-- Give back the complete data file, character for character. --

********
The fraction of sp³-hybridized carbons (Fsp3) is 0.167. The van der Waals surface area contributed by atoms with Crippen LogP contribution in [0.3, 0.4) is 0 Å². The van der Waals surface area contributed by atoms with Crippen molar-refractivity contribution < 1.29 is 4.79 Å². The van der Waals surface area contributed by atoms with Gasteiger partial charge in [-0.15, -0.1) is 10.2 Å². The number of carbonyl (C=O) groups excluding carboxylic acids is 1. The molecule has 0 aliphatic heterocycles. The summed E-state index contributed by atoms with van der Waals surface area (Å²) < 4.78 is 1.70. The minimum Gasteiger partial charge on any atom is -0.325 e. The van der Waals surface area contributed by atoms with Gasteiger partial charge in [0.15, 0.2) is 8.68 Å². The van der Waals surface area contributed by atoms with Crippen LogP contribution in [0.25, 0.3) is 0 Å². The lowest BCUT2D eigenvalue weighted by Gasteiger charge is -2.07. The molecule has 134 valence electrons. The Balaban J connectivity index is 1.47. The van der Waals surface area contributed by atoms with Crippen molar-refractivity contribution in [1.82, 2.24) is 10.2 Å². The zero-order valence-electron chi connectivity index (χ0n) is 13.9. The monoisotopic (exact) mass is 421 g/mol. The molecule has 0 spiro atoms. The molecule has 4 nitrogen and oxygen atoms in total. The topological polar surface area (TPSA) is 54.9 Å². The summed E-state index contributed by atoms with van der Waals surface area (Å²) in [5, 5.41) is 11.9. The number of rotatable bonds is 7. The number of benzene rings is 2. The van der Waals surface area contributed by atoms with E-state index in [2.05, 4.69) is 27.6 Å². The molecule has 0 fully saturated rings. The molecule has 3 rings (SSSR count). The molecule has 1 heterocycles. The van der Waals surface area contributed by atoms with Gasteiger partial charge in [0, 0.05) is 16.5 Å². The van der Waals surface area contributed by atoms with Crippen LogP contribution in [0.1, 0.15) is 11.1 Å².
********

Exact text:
The fraction of sp³-hybridized carbons (Fsp3) is 0.167. The van der Waals surface area contributed by atoms with Crippen LogP contribution in [0.3, 0.4) is 0 Å². The van der Waals surface area contributed by atoms with Crippen molar-refractivity contribution < 1.29 is 4.79 Å². The van der Waals surface area contributed by atoms with Gasteiger partial charge in [-0.15, -0.1) is 10.2 Å². The number of carbonyl (C=O) groups excluding carboxylic acids is 1. The molecule has 0 aliphatic heterocycles. The summed E-state index contributed by atoms with van der Waals surface area (Å²) < 4.78 is 1.70. The minimum Gasteiger partial charge on any atom is -0.325 e. The van der Waals surface area contributed by atoms with Gasteiger partial charge in [0.15, 0.2) is 8.68 Å². The van der Waals surface area contributed by atoms with Crippen LogP contribution in [0.25, 0.3) is 0 Å². The lowest BCUT2D eigenvalue weighted by Gasteiger charge is -2.07. The molecule has 134 valence electrons. The Balaban J connectivity index is 1.47. The van der Waals surface area contributed by atoms with Crippen molar-refractivity contribution in [1.82, 2.24) is 10.2 Å². The zero-order valence-electron chi connectivity index (χ0n) is 13.9. The monoisotopic (exact) mass is 421 g/mol. The molecule has 0 spiro atoms. The molecule has 4 nitrogen and oxygen atoms in total. The topological polar surface area (TPSA) is 54.9 Å². The summed E-state index contributed by atoms with van der Waals surface area (Å²) in [5, 5.41) is 11.9. The number of rotatable bonds is 7. The number of benzene rings is 2. The van der Waals surface area contributed by atoms with E-state index in [2.05, 4.69) is 27.6 Å². The molecule has 0 fully saturated rings. The molecule has 3 rings (SSSR count). The molecule has 1 heterocycles. The van der Waals surface area contributed by atoms with Gasteiger partial charge in [0, 0.05) is 16.5 Å². The van der Waals surface area contributed by atoms with Crippen LogP contribution in [0.1, 0.15) is 11.1 Å².